Is Pakistan ready for the next generation of suicide bombers?

FATA: Myths and Realities

MYTH: FATA is the HUB of militancy & terrorism.

REALITY: FATA is the worst "VICTIM of Militancy”. Thousands of Civilians dead & injured; Hundreds of Schools destroyed; Thousands of homes raised to ground; 40% population displaced from homes. 

MYTH: FATA tribesmen are a violent (sort of man-eater) people who kill for the sake of killing. 

REALITY: Though the hard terrain & tough life may have made the tribesmen a bit hot-headed yet most want to lead peaceful lives. Yes, there are criminal elements but then that species is found in every corner of the world; from Tibet to Sao Paulo.

MYTH: Tribesmen are utterly different from normal human beings. 

REALITY: Tribesmen are like all human beings (differences are practically negligible when taken in proper context). They need schools for their kids like all others. They need hospitals for treatment of their diseased. They need industries, agriculture and business activities to earn a living. They need play-grounds for exertion. They need roads, bridges and other infrastructure projects. They need electricity, water supply, sanitation, waste disposal and other services & social uplift projects. They need telephones, mobile phones, internet for keeping abreast with latest developments in the world.

MYTH: FATA tribesmen are a wild people who can never be tamed and they don’t want to abide by laws. 

REALITY: Tribesmen are not wild at all. In fact when seen in context, they may be more law abiding than people elsewhere. They wholeheartedly follow the unwritten laws called tribal customs. Even in the absence of formal police and judicial authority, the crime rate (except for deaths in tribal feuds) at any point of time in FATA has been less than other settled areas of the country. Robberies, thefts, rape etc are rare to the point of extinction. Nobody, strong or weak can escape the unwritten tribal laws and everybody has to abide by them. This is not to assert that the tribal customs are good. Point to make is that tribesmen have the capacity and will to abide by & accept laws. There is only one precondition; the laws must not be ‘imposed’ on them forcefully. Any law that is implemented on the tribesmen through a slow system of evolution is respected by them and adhered to. So taming these tribesmen only needs some skill and affection. A Pashto saying explains this perfectly as;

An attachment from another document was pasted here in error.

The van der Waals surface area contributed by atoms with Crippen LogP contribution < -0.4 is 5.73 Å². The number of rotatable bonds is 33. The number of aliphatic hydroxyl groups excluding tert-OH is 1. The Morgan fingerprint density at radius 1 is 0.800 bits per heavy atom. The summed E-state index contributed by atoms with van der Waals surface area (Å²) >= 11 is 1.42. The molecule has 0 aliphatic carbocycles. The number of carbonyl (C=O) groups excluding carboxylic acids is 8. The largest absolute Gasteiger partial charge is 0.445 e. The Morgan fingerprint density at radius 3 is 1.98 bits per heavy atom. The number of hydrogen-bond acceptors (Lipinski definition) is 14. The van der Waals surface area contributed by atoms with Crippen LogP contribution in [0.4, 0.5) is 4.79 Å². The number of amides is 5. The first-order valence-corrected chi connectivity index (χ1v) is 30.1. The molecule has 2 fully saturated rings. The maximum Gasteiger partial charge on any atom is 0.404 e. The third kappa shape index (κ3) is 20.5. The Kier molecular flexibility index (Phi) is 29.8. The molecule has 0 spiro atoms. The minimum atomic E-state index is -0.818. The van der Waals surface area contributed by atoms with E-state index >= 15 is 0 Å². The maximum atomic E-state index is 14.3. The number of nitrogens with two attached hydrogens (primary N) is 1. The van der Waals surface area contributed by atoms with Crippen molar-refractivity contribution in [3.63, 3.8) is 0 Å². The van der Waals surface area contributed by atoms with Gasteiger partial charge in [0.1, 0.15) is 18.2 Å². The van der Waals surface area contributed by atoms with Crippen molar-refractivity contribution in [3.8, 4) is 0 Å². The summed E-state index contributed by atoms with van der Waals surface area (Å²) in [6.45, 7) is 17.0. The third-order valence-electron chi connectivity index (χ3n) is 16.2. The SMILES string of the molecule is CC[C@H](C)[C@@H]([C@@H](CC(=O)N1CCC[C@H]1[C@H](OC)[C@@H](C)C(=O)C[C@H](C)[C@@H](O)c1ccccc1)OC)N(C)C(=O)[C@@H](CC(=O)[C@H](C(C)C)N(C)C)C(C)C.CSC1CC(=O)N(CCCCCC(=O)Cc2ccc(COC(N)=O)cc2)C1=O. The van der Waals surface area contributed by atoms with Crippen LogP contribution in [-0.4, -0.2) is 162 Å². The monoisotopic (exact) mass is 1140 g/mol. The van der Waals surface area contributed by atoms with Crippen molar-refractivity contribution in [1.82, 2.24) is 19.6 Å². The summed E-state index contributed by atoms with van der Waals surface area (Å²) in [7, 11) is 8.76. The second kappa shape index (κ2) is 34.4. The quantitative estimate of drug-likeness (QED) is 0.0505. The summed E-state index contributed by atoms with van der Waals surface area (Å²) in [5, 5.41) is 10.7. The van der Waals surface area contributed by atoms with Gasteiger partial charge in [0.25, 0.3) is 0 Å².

پہ مینہ بہ پختون دوزخ تہ ہم لاڒ شی خو پہ زور بہ ئے جنت تہ ہم بو نہ زے۔

(Translation: You can take a Pashtun to ‘Hell’ by way of LOVE but you can’t take him even to ‘Heaven’ by way of FORCE). 

This exactly was the mistake made by British in 19th century; repeated by USSR in 1979; yet again by USA and Pakistan since 2001.  You can’t win against the tribesmen through use of force. Thats the lesson written all over history.

Warrior Tribesmen but Peaceful Pakistanis

FATA tribesmen have a long history of resistance against oppression and invaders which tells us how the people of the tribal areas have always reacted to aggression and how they have always resisted use of force.

However, the same fiery tribesmen who kept the British on the toes throughout their rule were tamed by a peace+humbleness gesture of Quaid-e-Azam Muhammad Ali Jinnah. At the Bannu Jirga with Jinnah in 1948, tribal elders from all FATA tribes voluntarily announced accession to Pakistan. Tribesmen did so inspite of opposition of Jamiat-e-Ulema and the propaganda of "Azad Pakhtunistan" and "Loy Afghanistan" by the erstwhile Congress-allies.

Jinnah trusted the tribesmen’s loyalty; announced withdrawal of armed forces from FATA and designated the tribesmen as defenders of the 1000 km long border with Afghanistan.

The tribesmen and their homeland FATA (from Waziristan to Bajaur) remained peaceful from 1947 till 1979. Although the law used to rule FATA i.e. FCR was a draconian one and although the bureaucracy in charge of FATA was the most corrupt in the whole Pakistan, the tribesmen seldom caused any trouble.

The American-Sponsored ‘Jehad’

Then came the year 1979. Afghanistan was invaded by Soviet forces and millions of Afghans migrated to Pakistan, most settling in the tribal areas. An international campaign led by United States was launched to root out Soviet forces from Afghanistan. Funded by CIA (yes the good-old CIA) and Arab Sheikhs; the Afghan, Arab and other fighters were trained and dispatched to Afghanistan to fight the RED BEAR. Tribesmen from Waziristan to Bajaur were told that this ‘Jehad’ against the bad infidel invaders (Russians) is Farz and that the Arab/Afghan fighters are Mujahideen and the tribesmen’s Guests.

Tribesmen believed what they were told by the good infidels (Americans) and their Pakistani front-men. The tribesmen took part in the war against Soviets and finally dispatched the bad infidels across Amu.

History comes Full-Circle with 9/11